'Is that true?' asked Gilbert of Mara, and she laughed.

'After a fashion. We did think on it – and came back. I promised Mouse once, you know, that I wouldn't ever go away.'

'I'd never have held you to it,' said Poppy, even as she laid a glossy dark head on Mara's shoulder. 'Not over this.'

Gilbert only shook his head. 'Thank God for Mouse and her promises,' all he said.

Assam spice mingled with Christmas greenery as Gilbert sat down opposite Kitty to a round of chess. Nearby, Di and Mara eked out the much-neglected Othello board from under the coffee-table, and Jims and Bruce, assisted by Peter, set to work on the building of an elaborate train set around the feet of unsuspecting adults, even as cups of tea grew cold around them. Una's Christmas Cake with its cinnamon and cloves savour and shortbread, buttery and rich as ever, was duly brought out – notably minus the wizened grasshopper collection – and passed 'round by Rosemary. Nan and her mother fell to talking what could have been children but Gilbert suspected was writing. Poppy and Leslie Ford worshipped dutifully at the altar of the Meredith twins, while Owen sat down at Anne's feet, confirming writing as the subject of the hour with her. When Gilbert next looked across the table, Kitty had landed him in an improbable check, and Mara had lured the teapot away from Susan the better to minister to neglected teacups. Di emerged from the kitchen armed with a fresh pot of hot water. Jerry took Kitty's side in the chess game and John Gilbert's. It was, in short, as jostling, merry and bright a Christmas holiday as anyone could wish.

This impression was corrected late Christmas afternoon. Santa had duly been and gone, with a kiss for Mrs Blythe and a burden of Christmas offerings that stacked higher than the children receiving them were tall. Jims worried a little that Dr Blythe had missed meeting Father Christmas when everyone else had, but was suitably assuaged by the combination of maple candy, a clementine and what was pronounced a 'famous' chemistry set.

They were at dinner, awash in competing smells of roast goose, creamy potatoes, tomato and gravy sauces, and the golden crispness of Yorkshire pudding, when the door rattled on the latch, proclaiming still more company. 'I'll get it,' said Kitty, who at the far end of the table had easiest access to the door. Susan began to protest, but Kitty, slightly built and quick-moving, eeled out of the room ahead of her.

Squeals shortly emanated from the hall, and then the abominable snowman stepped into the dining room.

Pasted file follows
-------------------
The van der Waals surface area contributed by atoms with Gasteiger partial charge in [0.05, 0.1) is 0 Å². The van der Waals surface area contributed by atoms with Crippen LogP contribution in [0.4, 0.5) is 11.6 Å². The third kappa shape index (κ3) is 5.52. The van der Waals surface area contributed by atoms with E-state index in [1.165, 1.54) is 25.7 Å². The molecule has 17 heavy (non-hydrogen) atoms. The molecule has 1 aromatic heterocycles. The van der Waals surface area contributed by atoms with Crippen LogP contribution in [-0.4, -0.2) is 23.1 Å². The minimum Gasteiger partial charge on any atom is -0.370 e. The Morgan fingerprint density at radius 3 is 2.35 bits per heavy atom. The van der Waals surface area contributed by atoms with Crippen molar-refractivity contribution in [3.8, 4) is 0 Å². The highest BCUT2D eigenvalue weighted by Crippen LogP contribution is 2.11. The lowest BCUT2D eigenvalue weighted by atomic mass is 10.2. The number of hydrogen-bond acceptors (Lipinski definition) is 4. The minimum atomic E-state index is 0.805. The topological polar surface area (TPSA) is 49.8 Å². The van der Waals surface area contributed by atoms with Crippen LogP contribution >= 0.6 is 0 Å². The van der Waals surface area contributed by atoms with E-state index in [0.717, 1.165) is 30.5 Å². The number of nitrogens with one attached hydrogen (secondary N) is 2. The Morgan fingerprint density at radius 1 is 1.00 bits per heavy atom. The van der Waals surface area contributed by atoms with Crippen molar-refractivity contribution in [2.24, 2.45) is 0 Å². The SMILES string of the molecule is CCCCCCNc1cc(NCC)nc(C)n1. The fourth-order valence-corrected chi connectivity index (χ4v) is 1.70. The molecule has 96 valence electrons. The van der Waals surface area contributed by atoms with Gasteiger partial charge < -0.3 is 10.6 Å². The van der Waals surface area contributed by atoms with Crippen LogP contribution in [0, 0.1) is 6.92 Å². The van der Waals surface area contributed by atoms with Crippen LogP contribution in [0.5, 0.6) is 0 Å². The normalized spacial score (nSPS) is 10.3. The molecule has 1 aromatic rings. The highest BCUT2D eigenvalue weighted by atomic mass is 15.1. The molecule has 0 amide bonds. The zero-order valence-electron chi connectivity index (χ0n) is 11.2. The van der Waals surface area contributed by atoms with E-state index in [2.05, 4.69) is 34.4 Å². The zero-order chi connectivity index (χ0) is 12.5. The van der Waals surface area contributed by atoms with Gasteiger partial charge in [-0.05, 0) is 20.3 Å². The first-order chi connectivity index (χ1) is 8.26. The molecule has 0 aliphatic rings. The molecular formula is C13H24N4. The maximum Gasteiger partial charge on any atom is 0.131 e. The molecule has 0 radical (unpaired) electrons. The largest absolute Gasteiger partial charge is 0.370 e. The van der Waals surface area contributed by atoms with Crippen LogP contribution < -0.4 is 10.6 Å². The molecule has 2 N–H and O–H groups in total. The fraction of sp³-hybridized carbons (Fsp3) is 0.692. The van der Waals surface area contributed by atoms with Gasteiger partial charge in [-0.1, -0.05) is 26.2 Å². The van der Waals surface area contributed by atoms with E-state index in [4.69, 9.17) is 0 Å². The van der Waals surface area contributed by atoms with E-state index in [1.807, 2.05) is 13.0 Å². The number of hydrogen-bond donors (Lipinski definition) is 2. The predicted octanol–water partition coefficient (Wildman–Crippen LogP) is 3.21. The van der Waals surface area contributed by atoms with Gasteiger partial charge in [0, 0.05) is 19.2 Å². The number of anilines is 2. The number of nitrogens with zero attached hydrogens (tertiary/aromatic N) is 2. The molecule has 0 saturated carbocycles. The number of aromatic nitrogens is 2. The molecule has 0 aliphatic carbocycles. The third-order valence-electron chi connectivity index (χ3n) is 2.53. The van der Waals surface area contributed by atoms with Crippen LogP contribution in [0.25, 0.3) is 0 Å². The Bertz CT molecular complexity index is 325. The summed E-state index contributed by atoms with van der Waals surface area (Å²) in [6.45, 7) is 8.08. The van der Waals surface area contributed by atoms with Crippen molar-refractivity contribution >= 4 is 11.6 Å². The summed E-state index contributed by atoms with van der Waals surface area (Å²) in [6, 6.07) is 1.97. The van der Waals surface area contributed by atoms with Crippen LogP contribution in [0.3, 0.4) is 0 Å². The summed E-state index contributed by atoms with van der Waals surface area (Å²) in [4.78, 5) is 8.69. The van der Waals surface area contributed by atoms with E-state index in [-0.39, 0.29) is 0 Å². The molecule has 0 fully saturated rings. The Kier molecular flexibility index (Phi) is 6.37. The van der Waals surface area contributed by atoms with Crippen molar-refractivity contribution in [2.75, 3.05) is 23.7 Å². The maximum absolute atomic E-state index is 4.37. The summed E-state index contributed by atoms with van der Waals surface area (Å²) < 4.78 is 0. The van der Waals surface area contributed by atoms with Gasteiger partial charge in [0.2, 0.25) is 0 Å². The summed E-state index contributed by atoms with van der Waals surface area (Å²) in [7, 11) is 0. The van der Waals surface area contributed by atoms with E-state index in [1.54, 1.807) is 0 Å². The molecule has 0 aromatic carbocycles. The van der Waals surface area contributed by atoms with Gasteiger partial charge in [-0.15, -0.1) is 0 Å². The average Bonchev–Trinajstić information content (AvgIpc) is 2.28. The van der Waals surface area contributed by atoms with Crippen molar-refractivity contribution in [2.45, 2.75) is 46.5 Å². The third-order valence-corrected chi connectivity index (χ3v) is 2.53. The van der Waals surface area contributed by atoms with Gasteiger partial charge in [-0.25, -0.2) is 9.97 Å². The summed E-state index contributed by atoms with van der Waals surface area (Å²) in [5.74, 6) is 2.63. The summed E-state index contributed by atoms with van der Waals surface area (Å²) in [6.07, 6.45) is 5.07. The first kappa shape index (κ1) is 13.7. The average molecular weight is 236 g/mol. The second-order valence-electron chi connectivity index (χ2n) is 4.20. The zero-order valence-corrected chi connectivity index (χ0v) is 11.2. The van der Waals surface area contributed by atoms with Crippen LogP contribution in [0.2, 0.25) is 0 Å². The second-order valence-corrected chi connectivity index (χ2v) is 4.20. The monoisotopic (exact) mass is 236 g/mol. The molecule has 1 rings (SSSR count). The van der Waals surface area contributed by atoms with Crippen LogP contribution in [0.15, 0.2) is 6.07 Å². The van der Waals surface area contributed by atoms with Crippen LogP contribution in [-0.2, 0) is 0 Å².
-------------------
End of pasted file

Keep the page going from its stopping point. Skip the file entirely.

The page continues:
'You said,' said Kitty excitably, 'that you couldn't get away!' She was all but bouncing on the balls of her feet in credible imitation of Dachshund Tuesday.

'I guess I stuck the holiday out as long as I reasonably could, Kitten,' said Teddy, cuffing the back of her dark head as Faith pulled him fiercely into a hug. That this covered her good dress in snow she did not appear to register. 'I thought,' this to the crown of Faith's head, 'it was probably better the little boys remember me being there without bloodshed, you know?'

'Well,' said Faith, deigning to let him go, 'We're glad to have you.'

Jem snared a hug of his own while Anne went for a chair, Susan for another place setting, and space was made between Jerry and Poppy for one more person. The table resettled into something approximating order, the air full of the chatter of dishware, the burbling of the children, the mingled scents of greens, meats and pastry, and the clamour of myriad cross-currents of conversation.

Gilbert leaned back in his chair and catching Anne's eyes, green in the winter sunlight, spared a Blythe smile for her, equal parts mischief and humour. This was something like. Impossible not to look around the table and see in it the thing Walter had so long ago prophesied, the world they would build, sure in foundation and waxing stronger by the day. More than that, it was the realisation of an old dream he and Anne had been used to conjure for the children ever since House of Dreams days; one spackled with laughter and founded on friendships, thick in well-wishes and happiness. Quite how they had got there seemed unsayable; it seemed as yesterday Gilbert had held a gurgling Jem in his arms and promised him the world. But here they were; elbows knocking, eyes sparkling, Susan's plum pudding suffering woeful neglect in the name of fellowship and family. It made for a grand scene, table leaves stretched to groaning point, the laughter of old friends, his children with their arms around sweethearts and their children in their arms.

Whatever had happened along the way, the war, the crosses and losses, it was enough that Gilbert could look at them now– Anne too – and say with conviction as they had so often said in yesteryear, God's in his heaven, and all's right with the world.